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United States down one in latest FIFA World Ranking; Spain stays top

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The United States Men’s National Team has fallen one spot in May FIFA’s World Ranking, but at 14, the U.S. remains the only team outside of Europe and South America in the list’s top 18 spots. Though the team maintained the same number of points in FIFA’s formula (which factors in the last four years’ worth of results), Chile gained enough points to pass the U.S., who sits one spot above the Netherlands.

Spain remained at number one ahead of Germany and Portugal, leaving the top three unchanged. Brazil, moving to number four, leads a quartet of South American teams in the middle of the first 10, with Colombia, Uruguay and Argentina occupying spots five through seven. Switzerland, Italy and Greece round out the top 10:

Rank Team Region Points
1 Spain UEFA 1460
2 Germany UEFA 1340
3 Portugal UEFA 1245
4 Brazil CONMEBOL 1210
5 Colombia CONMEBOL 1186
6 Uruguay CONMEBOL 1181
7 Argentina CONMEBOL 1178
8 Switzerland UEFA 1161
9 Italy UEFA 1115
10 Greece UEFA 1082

As is the case most months, the more interesting part of the ranking is noting where the teams outside Europa and South America happen to fall. The U.S. is the highest, but you have to drop another five spots to find another team from outside big two confederations (Mexico, 18).  Cote d’Ivoire is the highest-ranking African team (21), while Asia doesn’t check in until Iran at 37:

Rank Team Region Points
1 Spain UEFA 1460
4 Brazil CONMEBOL 1210
14 United States CONCACAF 1015
21 Cote d’ Iviore CAF 830
37 Iran AFC 715
111 New Zealand OFC 271

The FIFA rankings are used for so few things, there’s little point to getting too upset about where teams sit. Besides, there’s a pretty compelling argument that Europe and South America are so much better than the other regions that the disparity fair. Regardless, there’s a cyclical nature to this, where teams in highly rated regions are not only more likely to face highly rated teams (based on geography alone) but get other bonuses for playing teams from tough confederations.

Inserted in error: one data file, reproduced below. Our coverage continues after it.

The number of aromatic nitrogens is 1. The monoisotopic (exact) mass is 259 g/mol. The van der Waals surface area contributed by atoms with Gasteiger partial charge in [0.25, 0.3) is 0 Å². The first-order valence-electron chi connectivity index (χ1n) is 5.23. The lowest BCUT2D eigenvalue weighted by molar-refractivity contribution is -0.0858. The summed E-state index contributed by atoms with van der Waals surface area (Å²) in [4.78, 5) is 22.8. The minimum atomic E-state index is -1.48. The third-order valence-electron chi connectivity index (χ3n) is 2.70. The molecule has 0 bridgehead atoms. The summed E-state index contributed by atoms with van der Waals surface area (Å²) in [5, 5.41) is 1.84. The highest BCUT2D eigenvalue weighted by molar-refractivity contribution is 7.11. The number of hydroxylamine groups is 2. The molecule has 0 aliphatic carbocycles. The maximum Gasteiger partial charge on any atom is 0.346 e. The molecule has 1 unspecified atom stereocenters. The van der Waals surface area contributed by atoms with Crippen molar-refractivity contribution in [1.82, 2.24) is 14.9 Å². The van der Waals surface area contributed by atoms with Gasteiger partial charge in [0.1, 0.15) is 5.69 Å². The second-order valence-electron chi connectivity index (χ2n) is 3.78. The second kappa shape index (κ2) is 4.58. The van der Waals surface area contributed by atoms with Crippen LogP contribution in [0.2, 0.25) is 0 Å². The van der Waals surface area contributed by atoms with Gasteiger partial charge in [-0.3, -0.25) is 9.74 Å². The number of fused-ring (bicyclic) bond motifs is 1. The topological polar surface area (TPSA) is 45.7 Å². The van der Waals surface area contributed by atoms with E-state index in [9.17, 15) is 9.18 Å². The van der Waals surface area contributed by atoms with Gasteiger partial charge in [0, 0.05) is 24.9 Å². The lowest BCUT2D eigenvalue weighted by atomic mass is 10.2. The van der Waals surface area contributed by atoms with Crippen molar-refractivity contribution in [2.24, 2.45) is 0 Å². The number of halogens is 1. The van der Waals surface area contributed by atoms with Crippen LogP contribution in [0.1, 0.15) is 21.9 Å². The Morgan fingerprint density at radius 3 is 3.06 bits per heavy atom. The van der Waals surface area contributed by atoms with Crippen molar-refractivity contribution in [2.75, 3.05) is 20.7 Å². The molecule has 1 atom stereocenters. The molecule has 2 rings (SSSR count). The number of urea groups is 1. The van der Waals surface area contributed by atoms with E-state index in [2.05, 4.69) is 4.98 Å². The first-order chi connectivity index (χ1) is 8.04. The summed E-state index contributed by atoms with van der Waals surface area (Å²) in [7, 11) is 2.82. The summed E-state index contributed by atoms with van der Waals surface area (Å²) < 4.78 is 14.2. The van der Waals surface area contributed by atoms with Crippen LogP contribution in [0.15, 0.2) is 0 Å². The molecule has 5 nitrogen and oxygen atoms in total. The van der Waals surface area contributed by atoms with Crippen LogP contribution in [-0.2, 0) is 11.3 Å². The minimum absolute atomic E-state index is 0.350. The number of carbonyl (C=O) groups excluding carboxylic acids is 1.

It’s that lack of mobility that’s the problem. There’s almost no way the U.S., Cote d’Iviore, or Japan (sorry, Iran) can make significant strides without a huge run in the World Cup. But the World Cup only happens once every four years. If FIFA is trying to assess which teams are strong at a given moment, having so much tied to World Cups and the Confederations Cup is an issue.

That’s not saying any of those countries should be higher, right now; but if they did, FIFA’s system would have no way of picking that up.

It’s not the worst system in the world, but it is interesting to compare them to the Elo ratings, a measure based on the methodology used to rank chess players:

Rank FIFA Elo
1 Spain Brazil
2 Germany Spain
3 Portugal Germany
4 Brazil Argentina
5 Colombia Netherlands
6 Uruguay England
7 Argentina Portugal
8 Switzerland Colombia
9 Italy Uruguay
10 Greece Chile

And the regional leaders:

Region FIFA (Rank) Elo (Rank)
AFC Iran (37) Japan (24)
CAF Cote d’Ivoire (21) Cote d’Ivoire (22)
CONCACAF United States (14) United States (13)
CONMEBOL Brazil (4) Brazil (1)
Oceania New Zealand (111) New Zealand (69)
UEFA Spain (1) Spain (2)

Elo balances out the South American teams at the top and is a little more forgiving to Asian (and Oceania’s) teams at the bottom. To the degree that conforms with your intuition, you’ll see Elo as a better system.

But beyond some regions using FIFA to order teams for competition (and draws), neither system matters that much. Once every four years, the top teams get World Cup seeds. Beyond that, it’s just data.

Seven unheralded stars of this Premier League season

during the Barclays Premier League match between A.F.C. Bournemouth and Tottenham Hotspur at Vitality Stadium on October 25, 2015 in Bournemouth, England.